So, how did Lufia and The Fortress of Doom get chosen? Well, the story goes something like this. It was definitely the burning question with Taito Japan about what to call this game for the North American market. My managers agreed that the Japanese title Estpolis was out of the question. I didn’t like the title; I knew American videogamers wouldn’t get it, either. I was asked to come up with a name. The way I looked at it was that the entire adventure wasn’t about the player – it had nothing to do with you being Maxim’s descendant. That was different for an SNES rpg at the time. The story was ultimately about this young girl named Lufia and her connection to the Sinistrals. I put it to Taito Japan that we simply call the game Lufia. I felt that the name could stand alone by itself and would be instantly recognizable. I believed the title could be the start of a successful series (was I prescient, dear Lufia fans? 🙂 ) I received the green light to call the game Lufia. Ultimately,Taito America was responsible for approving the name because it was their product. I sent a fax with my recommendation.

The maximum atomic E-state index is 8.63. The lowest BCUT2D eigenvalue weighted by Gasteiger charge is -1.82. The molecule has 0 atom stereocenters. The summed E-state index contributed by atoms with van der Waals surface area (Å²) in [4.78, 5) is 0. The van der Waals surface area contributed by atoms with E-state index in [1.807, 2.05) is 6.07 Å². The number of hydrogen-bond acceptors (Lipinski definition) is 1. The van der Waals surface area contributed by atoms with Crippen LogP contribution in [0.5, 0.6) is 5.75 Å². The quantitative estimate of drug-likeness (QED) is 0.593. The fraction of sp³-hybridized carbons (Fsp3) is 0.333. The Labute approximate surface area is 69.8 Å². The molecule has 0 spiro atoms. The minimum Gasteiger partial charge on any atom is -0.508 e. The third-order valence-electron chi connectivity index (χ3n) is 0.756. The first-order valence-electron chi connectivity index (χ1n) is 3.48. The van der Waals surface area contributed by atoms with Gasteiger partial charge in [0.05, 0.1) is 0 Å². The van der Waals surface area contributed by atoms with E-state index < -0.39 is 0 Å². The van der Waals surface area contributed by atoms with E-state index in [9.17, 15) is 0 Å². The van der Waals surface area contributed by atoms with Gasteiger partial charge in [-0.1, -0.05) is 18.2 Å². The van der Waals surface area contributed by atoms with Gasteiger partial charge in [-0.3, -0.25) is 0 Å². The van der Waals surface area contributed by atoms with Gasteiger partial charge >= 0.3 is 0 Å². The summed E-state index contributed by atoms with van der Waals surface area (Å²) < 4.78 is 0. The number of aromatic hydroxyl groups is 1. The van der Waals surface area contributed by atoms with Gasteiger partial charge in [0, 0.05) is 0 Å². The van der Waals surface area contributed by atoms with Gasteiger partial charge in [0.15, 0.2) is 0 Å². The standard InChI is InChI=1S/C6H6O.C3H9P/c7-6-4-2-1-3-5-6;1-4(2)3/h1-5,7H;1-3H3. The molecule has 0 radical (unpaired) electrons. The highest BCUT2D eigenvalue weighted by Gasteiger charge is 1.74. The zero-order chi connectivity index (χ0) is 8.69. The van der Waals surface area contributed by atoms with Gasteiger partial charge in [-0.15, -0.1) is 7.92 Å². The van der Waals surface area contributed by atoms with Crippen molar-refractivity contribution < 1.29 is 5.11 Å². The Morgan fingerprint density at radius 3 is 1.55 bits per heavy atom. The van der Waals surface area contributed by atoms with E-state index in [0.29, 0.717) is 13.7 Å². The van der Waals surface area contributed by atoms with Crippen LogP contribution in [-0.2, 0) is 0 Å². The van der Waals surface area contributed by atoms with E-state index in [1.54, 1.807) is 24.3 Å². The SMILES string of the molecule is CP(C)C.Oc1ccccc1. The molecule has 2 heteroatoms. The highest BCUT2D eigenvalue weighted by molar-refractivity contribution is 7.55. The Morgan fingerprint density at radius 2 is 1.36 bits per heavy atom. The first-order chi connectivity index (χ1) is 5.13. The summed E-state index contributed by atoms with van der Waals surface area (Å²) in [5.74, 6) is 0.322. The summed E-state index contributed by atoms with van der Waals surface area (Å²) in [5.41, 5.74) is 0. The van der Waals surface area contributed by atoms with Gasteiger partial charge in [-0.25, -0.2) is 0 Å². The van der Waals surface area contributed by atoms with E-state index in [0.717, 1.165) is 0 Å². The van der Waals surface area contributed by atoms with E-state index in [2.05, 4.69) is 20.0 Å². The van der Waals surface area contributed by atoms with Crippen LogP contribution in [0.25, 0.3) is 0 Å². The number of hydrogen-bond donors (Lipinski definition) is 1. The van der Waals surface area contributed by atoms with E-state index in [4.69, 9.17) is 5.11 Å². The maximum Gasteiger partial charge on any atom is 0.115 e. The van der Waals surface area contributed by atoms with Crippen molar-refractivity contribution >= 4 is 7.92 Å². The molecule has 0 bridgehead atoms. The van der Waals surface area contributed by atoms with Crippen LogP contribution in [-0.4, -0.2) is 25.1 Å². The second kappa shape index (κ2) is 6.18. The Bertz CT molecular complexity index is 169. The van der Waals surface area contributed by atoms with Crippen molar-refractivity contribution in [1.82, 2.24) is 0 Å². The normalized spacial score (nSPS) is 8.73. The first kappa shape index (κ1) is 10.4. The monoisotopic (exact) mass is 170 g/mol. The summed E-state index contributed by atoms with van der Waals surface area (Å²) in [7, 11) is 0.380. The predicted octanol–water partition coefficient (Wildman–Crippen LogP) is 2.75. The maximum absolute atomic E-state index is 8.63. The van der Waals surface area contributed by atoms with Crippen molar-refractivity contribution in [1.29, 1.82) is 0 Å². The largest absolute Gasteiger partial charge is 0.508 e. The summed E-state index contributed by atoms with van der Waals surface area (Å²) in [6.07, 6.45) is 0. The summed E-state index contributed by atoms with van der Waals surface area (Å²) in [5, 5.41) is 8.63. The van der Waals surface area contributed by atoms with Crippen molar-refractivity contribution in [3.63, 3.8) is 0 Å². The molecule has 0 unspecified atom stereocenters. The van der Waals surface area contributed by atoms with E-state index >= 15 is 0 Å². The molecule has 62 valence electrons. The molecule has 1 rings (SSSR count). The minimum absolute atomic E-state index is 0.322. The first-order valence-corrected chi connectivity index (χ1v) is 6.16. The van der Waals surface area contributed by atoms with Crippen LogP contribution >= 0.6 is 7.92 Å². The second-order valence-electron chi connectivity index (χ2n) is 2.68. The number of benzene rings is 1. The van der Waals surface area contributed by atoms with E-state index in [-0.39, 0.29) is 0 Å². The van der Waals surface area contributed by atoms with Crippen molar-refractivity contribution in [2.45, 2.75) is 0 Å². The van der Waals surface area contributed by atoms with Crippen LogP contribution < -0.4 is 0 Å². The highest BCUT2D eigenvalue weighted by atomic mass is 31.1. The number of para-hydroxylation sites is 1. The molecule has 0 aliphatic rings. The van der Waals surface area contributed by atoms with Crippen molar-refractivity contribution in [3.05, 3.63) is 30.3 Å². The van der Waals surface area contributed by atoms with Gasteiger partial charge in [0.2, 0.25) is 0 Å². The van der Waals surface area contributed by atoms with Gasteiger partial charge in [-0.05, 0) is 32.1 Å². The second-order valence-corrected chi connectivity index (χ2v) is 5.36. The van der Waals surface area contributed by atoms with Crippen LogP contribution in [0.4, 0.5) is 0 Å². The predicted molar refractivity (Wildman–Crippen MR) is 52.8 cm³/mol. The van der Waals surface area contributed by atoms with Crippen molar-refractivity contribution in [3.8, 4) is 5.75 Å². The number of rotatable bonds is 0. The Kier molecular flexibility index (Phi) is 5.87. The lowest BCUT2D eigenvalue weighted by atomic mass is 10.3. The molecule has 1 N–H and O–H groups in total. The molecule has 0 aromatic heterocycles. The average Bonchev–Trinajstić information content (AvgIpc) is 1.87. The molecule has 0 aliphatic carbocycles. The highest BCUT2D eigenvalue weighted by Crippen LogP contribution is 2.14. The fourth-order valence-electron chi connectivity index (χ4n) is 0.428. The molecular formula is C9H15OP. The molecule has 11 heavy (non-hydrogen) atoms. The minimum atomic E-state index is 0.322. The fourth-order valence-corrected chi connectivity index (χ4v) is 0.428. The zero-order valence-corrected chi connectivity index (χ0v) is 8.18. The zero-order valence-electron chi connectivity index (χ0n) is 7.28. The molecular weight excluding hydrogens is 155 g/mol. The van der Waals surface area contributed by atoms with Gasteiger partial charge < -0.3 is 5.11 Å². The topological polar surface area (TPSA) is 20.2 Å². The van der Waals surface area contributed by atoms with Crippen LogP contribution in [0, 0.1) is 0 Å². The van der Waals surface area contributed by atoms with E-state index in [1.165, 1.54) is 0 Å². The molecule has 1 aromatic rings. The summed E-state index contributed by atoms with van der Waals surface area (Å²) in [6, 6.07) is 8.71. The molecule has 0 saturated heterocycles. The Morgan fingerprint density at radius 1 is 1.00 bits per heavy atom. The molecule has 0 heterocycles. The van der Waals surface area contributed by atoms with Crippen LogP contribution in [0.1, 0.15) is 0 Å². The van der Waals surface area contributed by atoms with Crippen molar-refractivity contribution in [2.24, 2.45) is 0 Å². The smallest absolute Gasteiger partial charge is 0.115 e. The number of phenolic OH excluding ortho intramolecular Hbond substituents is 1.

Taito America didn’t like Lufia.

To be specific, they thought the name by itself wouldn’t resonate with North American videogamers. I argued that there was already a precedent with Nintendo games like Mario, Metroid, and Zelda. They countered that those games were already well-established Nintendo titles; Lufia was completely unknown to the market. Taito America told me they would reply in a few days. It actually took a full week before they offered their solution.

They wanted to call the game – Lufia and the Fortress of Doom.

My first reaction was that I wanted to gag. Taito Japan was aghast. I recognized immediately that the subtitle was a clear adaptation of the movie title Indiana Jones and the Temple of Doom.  In 1989, Taito Software released the NES title Indiana Jones and the Last Crusade. The rationale for the subtitle from the American perspective was that the story revolved around the Sinistrals and the Doom Fortress, although I strongly suspected they didn’t play deeply enough into the game to understand the story of Lufia. Taito America felt it would resonate better with the American audience that simply calling it Lufia.